Thailand has updated its rules regarding work permits for foreigners, amongst the most significant of the changes is a reduction in penalties for those found working without a work permit.
According to law firm Duensing Kippen ,foreigners found working without a work permit in Thailand no longer face the prospect of being sent to jail.
The firm said that previously the penalties for working without a work permit under Decree No.1 (Section 101) was an imprisonment for a term not exceeding 5 years or a fine ranging from THB 2,000 to THB 100,000, or both.
But now under Decree No. 2 (Section 101) the imprisonment penalty has been repealed and the fine for working without a work permit reduced to between THB 5,000 to THB 50,000.
The penalties for employing foreigners without a work permit have also been reduced.
Previously, under Decree No. 1 (Section 102) the fine ranged from from THB 400,000 to THB 800,000 for each employee employed without a work permit.
But now it has been reduced under Decree No. 2 (Section 102) to a fine ranging from THB 10,000 to THB 100,000 for each employee employed.
There are also further significant changes to the requirement for foreigners who attend meetings, seminars or sports competitions in Thailand.
Previously, foreigners attending a meeting or seminar in Thailand were required to have a work permit.
The reality was that most didn’t and the rule was rarely enforced.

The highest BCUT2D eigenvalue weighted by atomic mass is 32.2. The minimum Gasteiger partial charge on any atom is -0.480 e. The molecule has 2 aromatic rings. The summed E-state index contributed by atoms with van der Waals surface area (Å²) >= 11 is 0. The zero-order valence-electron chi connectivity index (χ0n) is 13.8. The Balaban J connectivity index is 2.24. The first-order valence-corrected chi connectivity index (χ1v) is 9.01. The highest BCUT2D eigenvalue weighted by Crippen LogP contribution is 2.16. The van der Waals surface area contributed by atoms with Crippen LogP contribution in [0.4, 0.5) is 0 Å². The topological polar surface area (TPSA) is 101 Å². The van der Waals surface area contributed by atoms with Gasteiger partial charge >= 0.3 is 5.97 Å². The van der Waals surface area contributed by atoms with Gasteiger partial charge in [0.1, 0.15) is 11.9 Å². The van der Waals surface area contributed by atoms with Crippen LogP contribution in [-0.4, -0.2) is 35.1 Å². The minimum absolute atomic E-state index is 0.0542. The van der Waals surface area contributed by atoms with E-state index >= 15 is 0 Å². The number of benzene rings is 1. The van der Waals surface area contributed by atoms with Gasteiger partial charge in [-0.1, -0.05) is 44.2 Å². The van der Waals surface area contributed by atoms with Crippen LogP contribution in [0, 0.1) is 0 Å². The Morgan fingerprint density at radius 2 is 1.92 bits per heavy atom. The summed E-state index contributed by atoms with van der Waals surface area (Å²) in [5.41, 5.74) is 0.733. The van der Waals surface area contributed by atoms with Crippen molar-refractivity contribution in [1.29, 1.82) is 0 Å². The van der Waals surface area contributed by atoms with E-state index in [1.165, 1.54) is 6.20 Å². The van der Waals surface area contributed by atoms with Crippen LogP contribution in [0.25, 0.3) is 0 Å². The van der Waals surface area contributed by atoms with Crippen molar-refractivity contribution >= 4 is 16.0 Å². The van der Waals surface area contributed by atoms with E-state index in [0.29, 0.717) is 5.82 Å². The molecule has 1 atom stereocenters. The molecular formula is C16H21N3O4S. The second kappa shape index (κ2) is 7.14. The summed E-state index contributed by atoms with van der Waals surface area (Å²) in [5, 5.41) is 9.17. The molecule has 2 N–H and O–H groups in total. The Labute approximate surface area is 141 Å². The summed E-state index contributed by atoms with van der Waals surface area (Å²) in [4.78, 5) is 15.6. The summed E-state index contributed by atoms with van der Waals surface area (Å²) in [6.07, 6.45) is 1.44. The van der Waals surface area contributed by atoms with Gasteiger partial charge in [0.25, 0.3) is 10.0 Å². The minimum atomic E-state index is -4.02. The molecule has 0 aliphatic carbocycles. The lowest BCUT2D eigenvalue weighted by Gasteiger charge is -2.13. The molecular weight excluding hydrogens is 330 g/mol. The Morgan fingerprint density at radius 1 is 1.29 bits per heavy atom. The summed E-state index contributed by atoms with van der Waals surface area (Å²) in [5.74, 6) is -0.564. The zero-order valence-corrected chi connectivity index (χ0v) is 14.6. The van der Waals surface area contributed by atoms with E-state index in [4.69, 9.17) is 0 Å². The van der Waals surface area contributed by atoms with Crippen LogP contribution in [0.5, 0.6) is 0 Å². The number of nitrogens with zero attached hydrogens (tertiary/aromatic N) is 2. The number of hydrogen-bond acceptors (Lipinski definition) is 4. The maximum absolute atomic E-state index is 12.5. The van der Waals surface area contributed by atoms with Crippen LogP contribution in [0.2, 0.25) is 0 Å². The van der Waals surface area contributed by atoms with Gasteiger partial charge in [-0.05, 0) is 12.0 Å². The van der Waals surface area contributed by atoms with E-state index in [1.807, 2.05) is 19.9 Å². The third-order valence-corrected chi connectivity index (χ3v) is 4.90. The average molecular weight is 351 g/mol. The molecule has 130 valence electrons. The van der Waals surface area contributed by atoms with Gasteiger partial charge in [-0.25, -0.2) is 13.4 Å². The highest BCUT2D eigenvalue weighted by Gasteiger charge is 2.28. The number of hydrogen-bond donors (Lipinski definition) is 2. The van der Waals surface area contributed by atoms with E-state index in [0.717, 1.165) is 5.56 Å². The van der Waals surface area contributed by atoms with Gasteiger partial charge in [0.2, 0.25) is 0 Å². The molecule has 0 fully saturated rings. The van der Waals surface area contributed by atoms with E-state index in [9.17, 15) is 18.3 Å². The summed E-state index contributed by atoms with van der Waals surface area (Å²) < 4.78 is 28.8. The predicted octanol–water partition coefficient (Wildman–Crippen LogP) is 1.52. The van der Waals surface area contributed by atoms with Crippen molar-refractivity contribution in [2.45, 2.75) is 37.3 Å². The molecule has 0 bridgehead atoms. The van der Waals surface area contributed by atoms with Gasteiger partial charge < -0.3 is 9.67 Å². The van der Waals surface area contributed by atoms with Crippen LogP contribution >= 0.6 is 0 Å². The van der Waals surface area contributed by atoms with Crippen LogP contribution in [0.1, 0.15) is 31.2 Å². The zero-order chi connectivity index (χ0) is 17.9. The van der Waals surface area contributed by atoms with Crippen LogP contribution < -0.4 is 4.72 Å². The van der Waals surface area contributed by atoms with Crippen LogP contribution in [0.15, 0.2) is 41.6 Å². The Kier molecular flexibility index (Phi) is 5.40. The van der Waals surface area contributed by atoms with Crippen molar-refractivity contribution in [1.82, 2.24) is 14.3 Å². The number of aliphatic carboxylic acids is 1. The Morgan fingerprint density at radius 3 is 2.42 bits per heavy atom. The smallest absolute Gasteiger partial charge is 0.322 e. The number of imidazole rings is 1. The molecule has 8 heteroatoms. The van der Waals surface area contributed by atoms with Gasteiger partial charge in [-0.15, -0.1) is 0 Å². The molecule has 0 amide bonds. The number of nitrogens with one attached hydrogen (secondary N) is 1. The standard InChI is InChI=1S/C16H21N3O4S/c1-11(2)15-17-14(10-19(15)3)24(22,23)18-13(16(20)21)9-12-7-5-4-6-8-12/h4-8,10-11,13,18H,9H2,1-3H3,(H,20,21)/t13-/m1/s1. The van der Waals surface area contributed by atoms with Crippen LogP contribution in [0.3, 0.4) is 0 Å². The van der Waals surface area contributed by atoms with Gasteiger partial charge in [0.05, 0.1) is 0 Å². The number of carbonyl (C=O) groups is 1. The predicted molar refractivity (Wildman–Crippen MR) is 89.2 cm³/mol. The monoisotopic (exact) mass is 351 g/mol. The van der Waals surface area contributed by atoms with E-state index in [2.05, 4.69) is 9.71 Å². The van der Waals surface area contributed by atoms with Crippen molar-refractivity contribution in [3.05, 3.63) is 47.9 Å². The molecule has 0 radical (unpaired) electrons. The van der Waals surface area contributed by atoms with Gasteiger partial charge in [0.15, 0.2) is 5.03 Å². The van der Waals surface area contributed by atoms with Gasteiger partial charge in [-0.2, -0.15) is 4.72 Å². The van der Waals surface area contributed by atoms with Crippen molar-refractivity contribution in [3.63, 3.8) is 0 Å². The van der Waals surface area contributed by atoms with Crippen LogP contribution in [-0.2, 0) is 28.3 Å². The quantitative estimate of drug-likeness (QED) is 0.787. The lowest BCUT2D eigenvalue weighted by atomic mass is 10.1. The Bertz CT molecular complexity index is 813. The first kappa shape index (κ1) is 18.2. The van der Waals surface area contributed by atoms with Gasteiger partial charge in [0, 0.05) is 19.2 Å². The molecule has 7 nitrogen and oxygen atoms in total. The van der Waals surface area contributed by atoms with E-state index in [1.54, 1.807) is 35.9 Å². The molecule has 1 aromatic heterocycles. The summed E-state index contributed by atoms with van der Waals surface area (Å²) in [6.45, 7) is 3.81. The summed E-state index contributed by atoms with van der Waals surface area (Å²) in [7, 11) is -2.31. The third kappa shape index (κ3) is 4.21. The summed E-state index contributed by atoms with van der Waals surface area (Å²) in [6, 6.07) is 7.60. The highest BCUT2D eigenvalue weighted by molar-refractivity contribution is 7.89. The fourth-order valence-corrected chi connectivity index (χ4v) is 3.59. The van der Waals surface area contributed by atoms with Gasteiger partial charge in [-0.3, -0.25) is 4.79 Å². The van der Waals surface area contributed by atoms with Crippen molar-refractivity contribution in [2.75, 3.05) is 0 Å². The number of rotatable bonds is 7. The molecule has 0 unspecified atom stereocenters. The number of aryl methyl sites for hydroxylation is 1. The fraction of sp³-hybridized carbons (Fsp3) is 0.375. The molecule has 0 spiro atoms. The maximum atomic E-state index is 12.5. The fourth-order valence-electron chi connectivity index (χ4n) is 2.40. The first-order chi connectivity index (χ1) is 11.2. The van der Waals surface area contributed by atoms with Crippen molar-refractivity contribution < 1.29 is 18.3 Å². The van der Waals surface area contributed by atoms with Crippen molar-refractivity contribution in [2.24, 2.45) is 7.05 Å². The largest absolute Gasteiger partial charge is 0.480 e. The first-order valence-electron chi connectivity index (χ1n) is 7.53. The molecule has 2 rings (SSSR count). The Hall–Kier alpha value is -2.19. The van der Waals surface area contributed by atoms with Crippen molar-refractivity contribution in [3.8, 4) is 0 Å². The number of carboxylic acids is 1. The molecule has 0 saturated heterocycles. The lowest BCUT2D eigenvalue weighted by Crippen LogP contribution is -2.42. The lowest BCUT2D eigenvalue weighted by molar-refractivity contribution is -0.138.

But this requirement has now been waived altogether, meaning that foreigners can engage in some business activities, such as attending meetings and seminars, without needing a work permit.
The changes were introduced on March 27, 2018, when the Emergency Decree on Non-Thais’ Working Management (No.2) (2018) (“Decree No. 2”) was issued. Decree No. 2 amended Decree No. 1.
According to Decree No 2:
A. The following non-Thais can carry out certain activities in Thailand without a work permit:
(1) a non-Thai who comes to Thailand on a short-term periodic basis to: hold or to attend a meeting, lecture, seminar, training, exhibition of art or culture, or sports competition; provide an opinion; inspect work of others; or, any other activities, as prescribed by the Council of Ministers.
(2) a non-Thai who enters into Thailand to: operate a business; make an investment; or who has knowledge, ability, or skills that are considered beneficial to the development of the country;
(3) a non-Thai legal representative (e.g. director) of an alien juristic person that is licensed to operate business under the Foreign Business Act (1999);
Decree No 2 also reveals that work permit applications can now be filed electronically.
It should be noted that for all other instances foreigners still need a work permit to work legally in Thailand.
You can find a more detailed explanation of the changes to the rules on work permits on the Duensing Kippen website.
(Source:-Thai Visa News)